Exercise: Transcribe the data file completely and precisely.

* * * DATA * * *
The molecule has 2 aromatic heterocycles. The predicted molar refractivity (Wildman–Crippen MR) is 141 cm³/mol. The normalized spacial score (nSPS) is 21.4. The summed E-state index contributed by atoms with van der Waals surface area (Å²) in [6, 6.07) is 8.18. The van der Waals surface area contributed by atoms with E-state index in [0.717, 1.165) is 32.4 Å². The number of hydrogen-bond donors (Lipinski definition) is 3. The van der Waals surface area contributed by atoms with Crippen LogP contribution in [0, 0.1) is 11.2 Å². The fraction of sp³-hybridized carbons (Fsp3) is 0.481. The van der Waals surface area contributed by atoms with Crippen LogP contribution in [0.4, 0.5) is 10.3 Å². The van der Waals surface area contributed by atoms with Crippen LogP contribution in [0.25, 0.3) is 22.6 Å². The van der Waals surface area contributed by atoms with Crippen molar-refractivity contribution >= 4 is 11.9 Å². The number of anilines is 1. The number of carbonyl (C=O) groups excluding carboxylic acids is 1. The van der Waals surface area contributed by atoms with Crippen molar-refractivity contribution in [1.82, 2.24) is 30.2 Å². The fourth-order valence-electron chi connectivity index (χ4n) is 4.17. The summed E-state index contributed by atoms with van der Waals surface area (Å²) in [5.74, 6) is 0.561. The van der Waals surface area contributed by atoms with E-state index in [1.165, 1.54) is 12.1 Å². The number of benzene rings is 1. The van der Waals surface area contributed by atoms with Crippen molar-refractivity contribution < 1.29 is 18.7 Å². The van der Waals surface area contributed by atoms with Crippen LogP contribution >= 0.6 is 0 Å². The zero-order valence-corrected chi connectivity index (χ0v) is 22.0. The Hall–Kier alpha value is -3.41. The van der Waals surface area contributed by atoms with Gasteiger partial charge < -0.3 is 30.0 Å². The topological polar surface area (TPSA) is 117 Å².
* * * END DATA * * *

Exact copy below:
The molecule has 2 aromatic heterocycles. The predicted molar refractivity (Wildman–Crippen MR) is 141 cm³/mol. The normalized spacial score (nSPS) is 21.4. The summed E-state index contributed by atoms with van der Waals surface area (Å²) in [6, 6.07) is 8.18. The van der Waals surface area contributed by atoms with E-state index in [0.717, 1.165) is 32.4 Å². The number of hydrogen-bond donors (Lipinski definition) is 3. The van der Waals surface area contributed by atoms with Crippen LogP contribution in [0, 0.1) is 11.2 Å². The fraction of sp³-hybridized carbons (Fsp3) is 0.481. The van der Waals surface area contributed by atoms with Crippen LogP contribution in [0.4, 0.5) is 10.3 Å². The van der Waals surface area contributed by atoms with Crippen LogP contribution in [0.25, 0.3) is 22.6 Å². The van der Waals surface area contributed by atoms with Crippen molar-refractivity contribution >= 4 is 11.9 Å². The number of anilines is 1. The number of carbonyl (C=O) groups excluding carboxylic acids is 1. The van der Waals surface area contributed by atoms with Crippen molar-refractivity contribution in [1.82, 2.24) is 30.2 Å². The fourth-order valence-electron chi connectivity index (χ4n) is 4.17. The summed E-state index contributed by atoms with van der Waals surface area (Å²) in [5.74, 6) is 0.561. The van der Waals surface area contributed by atoms with E-state index in [1.165, 1.54) is 12.1 Å². The number of benzene rings is 1. The van der Waals surface area contributed by atoms with Crippen molar-refractivity contribution < 1.29 is 18.7 Å². The van der Waals surface area contributed by atoms with Crippen LogP contribution >= 0.6 is 0 Å². The zero-order valence-corrected chi connectivity index (χ0v) is 22.0. The Hall–Kier alpha value is -3.41. The van der Waals surface area contributed by atoms with Gasteiger partial charge < -0.3 is 30.0 Å². The topological polar surface area (TPSA) is 117 Å².